For Pinnacle Oil and Gas Ltd, all its six transactions valued at N8,697,762,027.67 were referred to EFCC for investigations, while Honeywell Oil and Gas, which engaged in 21 transactions valued at N19,972,256,187.69, had nine of those transactions valued at N8,604,912,618.35 referred to the EFCC.
Acorn Plc, which claimed N13,678,424,575.45 in respect of 11 transactions, had six of the transactions valued at N7,126,705,707.33 referred to SFU.
The report further noted that the two transactions valued N3,143,671,202.84 carried out by Lingo Oil and Gas Company Ltd, which could not be verified as legitimate, were referred to EFCC, though the agency is already investigating the company.
Also, Mojope Investment Ltd with one transaction valued at N1,110,049,444.35; ASB Investment Company, with three transactions valued at N3,016,551,783.83; Capital Oil Plc with two transacttions valued at N1,216,298,517.20; and Ceoti Ltd with three transactions valued at N4,085,691,466.33 had all their transactions referred to the EFCC, which is already investigating the three companies.
Another Company, Mob Integrated Services Ltd, with three transactions valued at N5,393,592,906.62 had one transaction valued at N3,261,263,992.52 verified as legitimate while two other transactions were referred to EFCC for investigation.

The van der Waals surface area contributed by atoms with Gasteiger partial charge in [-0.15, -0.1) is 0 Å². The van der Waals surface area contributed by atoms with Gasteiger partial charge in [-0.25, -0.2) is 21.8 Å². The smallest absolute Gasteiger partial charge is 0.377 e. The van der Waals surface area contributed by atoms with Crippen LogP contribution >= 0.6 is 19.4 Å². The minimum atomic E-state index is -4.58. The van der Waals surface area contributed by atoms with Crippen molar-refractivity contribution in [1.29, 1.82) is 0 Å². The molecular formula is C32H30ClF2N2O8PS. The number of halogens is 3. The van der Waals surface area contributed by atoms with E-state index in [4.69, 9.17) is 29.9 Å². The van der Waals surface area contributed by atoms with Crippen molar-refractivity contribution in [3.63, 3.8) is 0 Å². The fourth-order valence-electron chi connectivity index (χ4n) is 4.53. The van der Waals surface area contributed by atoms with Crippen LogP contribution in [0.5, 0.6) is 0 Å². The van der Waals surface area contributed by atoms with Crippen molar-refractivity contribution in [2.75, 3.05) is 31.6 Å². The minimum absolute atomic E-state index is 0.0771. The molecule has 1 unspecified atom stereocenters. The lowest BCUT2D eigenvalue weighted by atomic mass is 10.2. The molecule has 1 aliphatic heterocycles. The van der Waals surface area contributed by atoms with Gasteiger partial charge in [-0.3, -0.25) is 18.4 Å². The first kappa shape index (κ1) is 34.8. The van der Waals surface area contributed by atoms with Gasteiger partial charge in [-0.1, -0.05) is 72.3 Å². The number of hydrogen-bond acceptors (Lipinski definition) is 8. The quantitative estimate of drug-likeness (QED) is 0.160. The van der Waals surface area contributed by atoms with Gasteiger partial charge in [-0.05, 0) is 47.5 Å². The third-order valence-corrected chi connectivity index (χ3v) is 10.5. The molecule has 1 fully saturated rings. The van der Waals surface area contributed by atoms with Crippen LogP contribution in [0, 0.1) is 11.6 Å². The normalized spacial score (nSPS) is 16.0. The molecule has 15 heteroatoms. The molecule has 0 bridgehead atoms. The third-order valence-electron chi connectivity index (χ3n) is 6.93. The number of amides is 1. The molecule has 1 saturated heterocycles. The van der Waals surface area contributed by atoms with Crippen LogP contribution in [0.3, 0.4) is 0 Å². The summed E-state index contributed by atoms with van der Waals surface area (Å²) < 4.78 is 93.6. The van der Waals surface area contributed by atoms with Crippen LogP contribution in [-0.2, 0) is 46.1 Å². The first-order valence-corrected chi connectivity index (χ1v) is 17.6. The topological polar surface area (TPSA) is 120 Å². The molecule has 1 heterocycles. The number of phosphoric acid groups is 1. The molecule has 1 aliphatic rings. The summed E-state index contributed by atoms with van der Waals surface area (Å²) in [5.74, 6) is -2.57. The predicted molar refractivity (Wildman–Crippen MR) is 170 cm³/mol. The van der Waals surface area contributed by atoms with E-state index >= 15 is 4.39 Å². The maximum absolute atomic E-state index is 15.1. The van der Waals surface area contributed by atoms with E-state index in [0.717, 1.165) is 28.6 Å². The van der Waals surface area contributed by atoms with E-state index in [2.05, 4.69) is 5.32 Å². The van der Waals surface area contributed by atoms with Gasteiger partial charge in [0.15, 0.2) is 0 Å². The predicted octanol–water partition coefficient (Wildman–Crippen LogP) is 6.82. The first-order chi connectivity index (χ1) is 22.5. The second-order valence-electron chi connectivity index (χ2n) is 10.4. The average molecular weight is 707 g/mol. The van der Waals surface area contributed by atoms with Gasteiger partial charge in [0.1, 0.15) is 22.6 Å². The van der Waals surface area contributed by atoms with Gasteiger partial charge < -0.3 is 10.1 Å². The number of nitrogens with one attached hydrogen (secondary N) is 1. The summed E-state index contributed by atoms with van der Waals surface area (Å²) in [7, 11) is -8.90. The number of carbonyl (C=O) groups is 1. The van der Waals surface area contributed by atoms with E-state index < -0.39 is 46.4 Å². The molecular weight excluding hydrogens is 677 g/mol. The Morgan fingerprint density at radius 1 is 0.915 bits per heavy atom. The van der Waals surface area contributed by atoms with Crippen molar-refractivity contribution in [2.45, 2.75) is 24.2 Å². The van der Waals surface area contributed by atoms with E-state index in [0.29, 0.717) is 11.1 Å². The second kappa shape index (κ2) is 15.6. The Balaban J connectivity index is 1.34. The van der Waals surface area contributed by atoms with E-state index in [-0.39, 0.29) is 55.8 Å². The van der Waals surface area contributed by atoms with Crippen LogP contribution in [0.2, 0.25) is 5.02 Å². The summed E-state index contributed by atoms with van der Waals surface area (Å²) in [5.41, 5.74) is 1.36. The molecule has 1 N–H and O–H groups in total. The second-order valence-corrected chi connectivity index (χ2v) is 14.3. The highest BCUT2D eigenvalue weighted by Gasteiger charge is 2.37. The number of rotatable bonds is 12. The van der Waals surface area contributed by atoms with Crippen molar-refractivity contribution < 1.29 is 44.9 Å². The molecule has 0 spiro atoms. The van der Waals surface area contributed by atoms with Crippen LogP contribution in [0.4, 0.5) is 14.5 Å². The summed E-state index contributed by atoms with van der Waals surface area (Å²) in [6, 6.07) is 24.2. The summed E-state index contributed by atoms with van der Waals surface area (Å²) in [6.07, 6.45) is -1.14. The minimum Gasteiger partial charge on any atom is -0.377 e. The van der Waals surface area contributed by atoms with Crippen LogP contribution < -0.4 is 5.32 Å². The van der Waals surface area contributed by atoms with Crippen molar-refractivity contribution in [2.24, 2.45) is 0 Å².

In the case of Top Oil and Gas Development Company Ltd, all its seven transactions valued at N8,784,159,205.96 were referred to the EFCC because they could not be verified as legitimate.
Also, Menol Oil and Gas Ltd, had all its nine transactions valued at N7,141,605,716.79 referred to the SFU because none could be verified as legitimate.
For Sifax Oil and Gas Ltd, the company was found to have been involved in four transactions valued at N6,078,017,303.57 but one of the transactions valued at N1,033,119,489.60 was referred to SFU for investigation.
Dissatisfied with the activities in the sector, President Goodluck Jonathan spoke of plans by the Federal Government to build a better system and procedure to strengthen the capacity of relevant government agencies in order to halt mismanagement but promote efficiency and transparency in the sector.
Declaring open a retreat for Board members of the National Stakeholders Working Group (NSWG) of the Nigerian Extractive Industries Transparency Initiative (NEITI) in Uyo, Akwa Ibom State capital, the president stressed that his administration was prepared to actualise transparency in the extractive sector, where the revenues are accounted for and used for the benefit of Nigerians.
Represented by the Akwa Ibom State Governor, Chief Godswill Akpabio, the president made known that in the next few weeks, the Inter-Ministerial Task Team (IMTT) would be strengthen by re-inaugurating it with senior government officials identified as key to the reforms of the extractive sector in the country to implement the remedial issues arising from the NEITI audit findings.
The president lauded the theme of the retreat “From Transparency to Accountability,” refocusing the NEITI to move from its present position of enthroning transparency to recording measurable and visible impacts in the lives of Nigerians.